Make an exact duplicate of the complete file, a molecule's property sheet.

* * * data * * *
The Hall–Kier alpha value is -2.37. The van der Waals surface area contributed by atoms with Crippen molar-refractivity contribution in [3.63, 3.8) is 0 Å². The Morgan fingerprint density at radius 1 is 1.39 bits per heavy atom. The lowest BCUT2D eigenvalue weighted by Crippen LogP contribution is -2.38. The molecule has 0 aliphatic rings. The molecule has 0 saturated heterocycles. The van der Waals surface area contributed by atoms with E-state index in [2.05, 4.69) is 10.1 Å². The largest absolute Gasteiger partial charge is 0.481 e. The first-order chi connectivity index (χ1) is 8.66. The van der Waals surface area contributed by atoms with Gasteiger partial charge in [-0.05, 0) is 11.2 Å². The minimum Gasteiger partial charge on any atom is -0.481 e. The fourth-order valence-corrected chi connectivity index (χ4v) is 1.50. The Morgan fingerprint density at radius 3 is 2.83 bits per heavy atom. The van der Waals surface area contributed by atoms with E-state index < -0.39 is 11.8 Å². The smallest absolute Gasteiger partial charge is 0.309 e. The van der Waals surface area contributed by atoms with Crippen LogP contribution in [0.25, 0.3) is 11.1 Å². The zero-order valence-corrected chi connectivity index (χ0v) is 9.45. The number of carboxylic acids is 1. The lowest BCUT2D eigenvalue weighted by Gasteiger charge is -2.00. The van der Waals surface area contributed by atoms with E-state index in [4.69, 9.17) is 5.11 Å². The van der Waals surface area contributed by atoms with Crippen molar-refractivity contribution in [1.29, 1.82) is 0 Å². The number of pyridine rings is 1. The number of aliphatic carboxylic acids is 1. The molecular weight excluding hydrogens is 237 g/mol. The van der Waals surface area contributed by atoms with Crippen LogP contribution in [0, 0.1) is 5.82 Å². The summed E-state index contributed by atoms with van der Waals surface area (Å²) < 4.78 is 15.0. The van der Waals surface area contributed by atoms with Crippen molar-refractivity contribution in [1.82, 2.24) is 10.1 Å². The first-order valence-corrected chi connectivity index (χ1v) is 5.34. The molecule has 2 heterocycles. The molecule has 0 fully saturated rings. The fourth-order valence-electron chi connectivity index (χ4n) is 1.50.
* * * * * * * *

The Hall–Kier alpha value is -2.37. The van der Waals surface area contributed by atoms with Crippen molar-refractivity contribution in [3.63, 3.8) is 0 Å². The Morgan fingerprint density at radius 1 is 1.39 bits per heavy atom. The lowest BCUT2D eigenvalue weighted by Crippen LogP contribution is -2.38. The molecule has 0 aliphatic rings. The molecule has 0 saturated heterocycles. The van der Waals surface area contributed by atoms with E-state index in [2.05, 4.69) is 10.1 Å². The largest absolute Gasteiger partial charge is 0.481 e. The first-order chi connectivity index (χ1) is 8.66. The van der Waals surface area contributed by atoms with Gasteiger partial charge in [-0.05, 0) is 11.2 Å². The minimum Gasteiger partial charge on any atom is -0.481 e. The fourth-order valence-corrected chi connectivity index (χ4v) is 1.50. The Morgan fingerprint density at radius 3 is 2.83 bits per heavy atom. The van der Waals surface area contributed by atoms with E-state index < -0.39 is 11.8 Å². The smallest absolute Gasteiger partial charge is 0.309 e. The van der Waals surface area contributed by atoms with Crippen LogP contribution in [0.25, 0.3) is 11.1 Å². The zero-order valence-corrected chi connectivity index (χ0v) is 9.45. The number of carboxylic acids is 1. The lowest BCUT2D eigenvalue weighted by Gasteiger charge is -2.00. The van der Waals surface area contributed by atoms with E-state index in [4.69, 9.17) is 5.11 Å². The van der Waals surface area contributed by atoms with Crippen molar-refractivity contribution in [1.29, 1.82) is 0 Å². The number of pyridine rings is 1. The number of aliphatic carboxylic acids is 1. The molecular weight excluding hydrogens is 237 g/mol. The van der Waals surface area contributed by atoms with Crippen LogP contribution in [0, 0.1) is 5.82 Å². The summed E-state index contributed by atoms with van der Waals surface area (Å²) < 4.78 is 15.0. The van der Waals surface area contributed by atoms with Crippen molar-refractivity contribution in [1.82, 2.24) is 10.1 Å². The first-order valence-corrected chi connectivity index (χ1v) is 5.34. The molecule has 2 heterocycles. The molecule has 0 fully saturated rings. The fourth-order valence-electron chi connectivity index (χ4n) is 1.50.